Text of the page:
The Game’s Afoot Top Five Crime Books

This is a difficult exercise, we can always unfairly forget some book. Besides it’s just a matter of personal taste. Anyway here I go, in no particular order, The Game’s Afoot top 5 crime books are:

Another Time, Another Life translated by Paul Norlen, originally published in 2003 as En annan tid, ett annat liv by Leif GW Persson

The Fire Engine that Disappeared translated by Martin Lexell and Manuel Abella, Spanish title: El coche de bomberos que desapareció, originally published in 1969 as Brandbilen som försvann by Maj Sjöwall and Per Wahlöö

Laidlaw by William McIlvanney, originally published in 1977

The Song Dog by James McClure, originally published in 1991

Trackers translated by K. L. Seegers, originally published in 2010 as Spoor by Deon Meyer

18 thoughts on “The Game’s Afoot Top Five Crime Books”

  1. Brave of you to come up with a list Jose Ignacio, I can never quite seem to manage to get it down to this sort of number. I’ve only read 2 of the 5 on your list (Another Time and Trackers) and agree with you that both are excellent…so I should probably read the other three as well.

    1. Thank you Bernadette. Your comment means a lot to me. I have in high regard your opinion. And I’ll love to read your reviews on the other three.

  2. Very interesting list. I do feel a pull to read Another Time, Another Life.
    The only book I’ve read listed here is the Sjowall/Wahloo, and I’d be hard pressed to
    come up with a favorite.
    I’m surprised nothing by Fred Vargas is here or is she not a favorite writer?

  3. I love reading other people’s top 5s and top 10s, but always hold back from making my own. I must try. The only one of these I have read is Laidlaw. I must try some more of yours.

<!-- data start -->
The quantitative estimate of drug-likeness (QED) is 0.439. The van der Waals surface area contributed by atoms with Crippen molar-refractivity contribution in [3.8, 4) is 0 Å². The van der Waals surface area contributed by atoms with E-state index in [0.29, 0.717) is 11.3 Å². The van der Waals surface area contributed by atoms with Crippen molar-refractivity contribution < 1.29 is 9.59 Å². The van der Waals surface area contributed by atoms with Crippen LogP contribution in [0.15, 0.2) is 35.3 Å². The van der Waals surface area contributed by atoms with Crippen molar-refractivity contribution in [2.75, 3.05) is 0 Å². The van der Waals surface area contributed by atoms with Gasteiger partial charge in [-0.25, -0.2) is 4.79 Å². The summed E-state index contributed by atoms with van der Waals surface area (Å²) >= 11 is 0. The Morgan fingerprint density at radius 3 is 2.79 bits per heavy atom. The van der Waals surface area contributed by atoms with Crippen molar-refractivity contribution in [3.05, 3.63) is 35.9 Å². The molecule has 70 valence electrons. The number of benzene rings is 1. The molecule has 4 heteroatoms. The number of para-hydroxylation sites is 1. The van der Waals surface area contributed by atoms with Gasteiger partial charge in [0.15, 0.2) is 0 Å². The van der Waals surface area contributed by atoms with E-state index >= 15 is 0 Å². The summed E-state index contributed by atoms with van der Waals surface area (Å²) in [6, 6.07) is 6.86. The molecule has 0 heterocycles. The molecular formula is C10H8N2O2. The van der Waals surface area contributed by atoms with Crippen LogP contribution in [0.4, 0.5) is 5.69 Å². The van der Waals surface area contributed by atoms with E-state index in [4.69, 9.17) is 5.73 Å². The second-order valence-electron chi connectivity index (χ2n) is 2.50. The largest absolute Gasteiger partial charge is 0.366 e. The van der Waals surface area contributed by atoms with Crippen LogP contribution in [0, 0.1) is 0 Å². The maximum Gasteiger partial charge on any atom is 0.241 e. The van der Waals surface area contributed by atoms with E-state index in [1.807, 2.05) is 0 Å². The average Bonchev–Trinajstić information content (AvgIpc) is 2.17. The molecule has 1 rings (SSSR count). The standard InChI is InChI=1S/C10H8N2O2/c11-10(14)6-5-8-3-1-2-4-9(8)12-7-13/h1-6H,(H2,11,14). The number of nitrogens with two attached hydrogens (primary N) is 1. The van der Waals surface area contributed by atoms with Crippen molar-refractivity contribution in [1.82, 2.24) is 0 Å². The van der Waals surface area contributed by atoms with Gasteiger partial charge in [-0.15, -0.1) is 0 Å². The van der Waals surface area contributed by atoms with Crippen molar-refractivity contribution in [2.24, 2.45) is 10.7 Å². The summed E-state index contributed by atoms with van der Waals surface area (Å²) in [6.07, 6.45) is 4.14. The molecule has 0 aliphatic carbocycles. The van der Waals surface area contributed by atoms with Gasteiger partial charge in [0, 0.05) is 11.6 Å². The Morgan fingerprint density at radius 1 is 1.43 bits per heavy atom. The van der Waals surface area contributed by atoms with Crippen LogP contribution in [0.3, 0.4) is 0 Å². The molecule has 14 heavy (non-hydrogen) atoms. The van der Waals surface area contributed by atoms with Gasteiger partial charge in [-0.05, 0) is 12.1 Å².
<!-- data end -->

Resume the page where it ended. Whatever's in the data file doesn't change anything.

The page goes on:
4. Jose Ignacio: Sigh! Of the 5 I have read only Trackers which I thought an excellent book.

    I am interested in your methodology. Did you go through a list of books or rely on memory?

    It must be the lawyer in me but I am also intrigued that the list does not include any Golden Age or earlier crime fiction. Were those books in contention?

    I am glad to get your thoughts on the Top 5. I think I will continue to restrict myself to an annual best of selection.

    1. Thanks for your comment Bill. I probably should have said that I choose among the books I read and review since I started blogging. I re-read my reviews in some cases, but I rely mainly on my memory. Besides, I had clear which authors I did not want to leave out on no account. Some were hard to leave out.

  5. Jose Ignacio, I would love to come up with a list of the top 20 or 50 mysteries. I don’t think I could narrow it down to five. But I have a similar problem as discussed above, it is hard to go back further than what I have read since I was blogging. Maybe I will try it just as an exercise. All of the authors you list here are ones I have read recently and liked a lot (Meyer and Maj Sjöwall and Per Wahlöö), or ones I want to read to sample their books.

    1. Tracy, I presume my list was meant to tell readers about my personal preferences. As I said in a previous comment I’ve included only those books I read since I began my blog. For one reason or another, these are the books that have had a special significance for me from different viewpoints, including their literary values.

      1. I agree, my list would just be my favorites. Still would have a hard time narrowing them down. It would take me forever.

  6. I keep forgetting about Laidlaw. Will make sure to read it this year. That James McClure book looks interesting. Thanks for sharing your top five list, Jose Ignacio. I don’t think I could do such a list until I’m about ready to quit reading mysteries.

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